• Tuesday, July 23, 2024
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Surviving TB…


Almost all world populations celebrate a day at least once in a year. It may be a holiday or commemorative days used by various governments, groups, and organisations to raise awareness of an issue.

World TB Day was on March 24th. This day has always prompted us both to celebrate our progress against TB, and to step outside the day-to-day living we’re always so busy with, and reflect, take stock, assess how we did, and resolve to do better going forward.

 I, Endy, survivor of multi drug-resistant TB (MDR-TB), invite you to the party!

 I hope you won’t say “No” because this is an invitation from me on behalf of the 3 million patients who get sick with TB every year, but don’t get the care they need. A few years back, I was a bed-ridden MDR-TB patient who missed class for more than two years. During that time, many life-saving TB medications were not available in Ethiopia, and people with TB were isolated in a small room to wait for their death due to the expensive price of tuberculosis drugs.

 I too would have died if I didn’t receive life-saving drugs from a miraculous donation.

 Today, many TB patients can’t get care for a variety of reasons: A lack of appropriate diagnostics and medications, a limited number of health professionals, lack of access to quality health care facilities and services, uncertain drug supplies, the expensive cost of TB drugs, and a lack of knowledge among many people about when and how to seek diagnosis and treatment for TB.

 In the end, it comes down to a lack of funding and political commitment to fighting TB at the local, national, and international levels.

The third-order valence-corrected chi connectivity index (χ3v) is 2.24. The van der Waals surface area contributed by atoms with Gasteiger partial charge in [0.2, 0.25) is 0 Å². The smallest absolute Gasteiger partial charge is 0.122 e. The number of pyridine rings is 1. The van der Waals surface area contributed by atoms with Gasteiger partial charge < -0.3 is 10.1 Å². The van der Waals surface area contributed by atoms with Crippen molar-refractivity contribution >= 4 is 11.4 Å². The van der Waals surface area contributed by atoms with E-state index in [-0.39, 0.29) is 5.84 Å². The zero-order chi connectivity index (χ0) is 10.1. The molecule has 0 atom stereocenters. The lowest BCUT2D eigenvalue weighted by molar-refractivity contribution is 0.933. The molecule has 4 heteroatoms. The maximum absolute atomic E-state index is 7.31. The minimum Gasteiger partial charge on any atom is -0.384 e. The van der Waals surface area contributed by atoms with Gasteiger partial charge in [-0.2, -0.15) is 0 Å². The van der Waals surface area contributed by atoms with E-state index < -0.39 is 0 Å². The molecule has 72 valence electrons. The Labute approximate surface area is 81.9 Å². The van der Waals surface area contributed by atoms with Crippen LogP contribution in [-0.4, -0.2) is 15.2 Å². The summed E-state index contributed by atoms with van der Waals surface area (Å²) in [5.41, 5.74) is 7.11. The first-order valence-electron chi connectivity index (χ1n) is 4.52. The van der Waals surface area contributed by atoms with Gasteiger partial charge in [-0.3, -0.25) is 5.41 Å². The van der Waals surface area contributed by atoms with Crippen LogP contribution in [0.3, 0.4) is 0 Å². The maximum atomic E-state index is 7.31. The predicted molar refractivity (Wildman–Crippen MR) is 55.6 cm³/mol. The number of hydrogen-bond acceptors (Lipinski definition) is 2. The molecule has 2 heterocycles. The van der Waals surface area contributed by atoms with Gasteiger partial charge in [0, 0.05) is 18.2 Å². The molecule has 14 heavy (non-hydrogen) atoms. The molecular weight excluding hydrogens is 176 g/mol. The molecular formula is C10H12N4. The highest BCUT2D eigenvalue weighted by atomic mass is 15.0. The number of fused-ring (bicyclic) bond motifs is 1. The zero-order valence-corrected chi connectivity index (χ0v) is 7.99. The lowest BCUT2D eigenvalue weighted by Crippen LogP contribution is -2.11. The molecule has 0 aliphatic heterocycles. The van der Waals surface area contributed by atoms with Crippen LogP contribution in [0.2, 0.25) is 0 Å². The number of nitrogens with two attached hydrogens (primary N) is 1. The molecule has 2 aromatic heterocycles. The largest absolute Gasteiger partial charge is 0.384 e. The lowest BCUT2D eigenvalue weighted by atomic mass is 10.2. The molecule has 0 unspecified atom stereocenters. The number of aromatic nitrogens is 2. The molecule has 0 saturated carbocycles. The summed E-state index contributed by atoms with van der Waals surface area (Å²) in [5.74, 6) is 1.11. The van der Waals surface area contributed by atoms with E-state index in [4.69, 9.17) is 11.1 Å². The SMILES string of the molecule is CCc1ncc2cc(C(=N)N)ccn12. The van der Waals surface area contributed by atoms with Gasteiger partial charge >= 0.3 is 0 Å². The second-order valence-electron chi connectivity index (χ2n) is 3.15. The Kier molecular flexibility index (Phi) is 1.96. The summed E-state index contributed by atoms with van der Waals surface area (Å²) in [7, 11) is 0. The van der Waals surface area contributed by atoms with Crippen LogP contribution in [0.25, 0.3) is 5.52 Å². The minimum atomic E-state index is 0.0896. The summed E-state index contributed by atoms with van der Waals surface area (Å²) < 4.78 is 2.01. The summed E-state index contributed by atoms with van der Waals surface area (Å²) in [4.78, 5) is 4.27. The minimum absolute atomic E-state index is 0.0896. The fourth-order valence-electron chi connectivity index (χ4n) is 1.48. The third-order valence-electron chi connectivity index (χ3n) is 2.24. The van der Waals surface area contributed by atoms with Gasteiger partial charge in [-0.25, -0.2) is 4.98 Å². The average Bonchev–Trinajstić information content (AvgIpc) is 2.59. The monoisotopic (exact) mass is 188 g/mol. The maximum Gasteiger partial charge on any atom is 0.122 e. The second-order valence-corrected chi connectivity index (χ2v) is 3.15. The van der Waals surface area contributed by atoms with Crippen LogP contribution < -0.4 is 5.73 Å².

Due to the complexity of these challenges, alleviating them will need to incorporate the hands of many, and should take into account the Millennium Development Goals that the world has set out to achieve by 2015.

 So far, we have made impressive progress towards achieving the MDGs, but are still off track to achieve MDG-6, which is our target to halt and reverse the spread of AIDS, TB, and malaria.

 The final push to achieving MDG-6 should be advanced through intensified implementation of national programmes with the support of the UN system and international partners, the further mobilization of resources to fight TB, and better harmonization and coordination of partnerships at national, regional and continental levels.

 Reducing the impact of the tuberculosis would significantly propel efforts to achieve not only MDG 6 and other health-related MDGs, but also development goals related to maternal and child health, education, equality, as well as the reduction of poverty.

 On March 24, the global TB fighting community rallied around a call to reach the 3 million people who get sick with TB every year, but don’t get the care they need.

 For those who read this article please be sure to spend a few minutes on its true purpose, by being a part of the men and women who are committed to the fight against TB.

 And be thankful for those scientists who spend their time to discover new drugs, and the donors, NGOs, activists and many courageous leaders who work every day to ensure we are the generation that ends TB as a public health threat.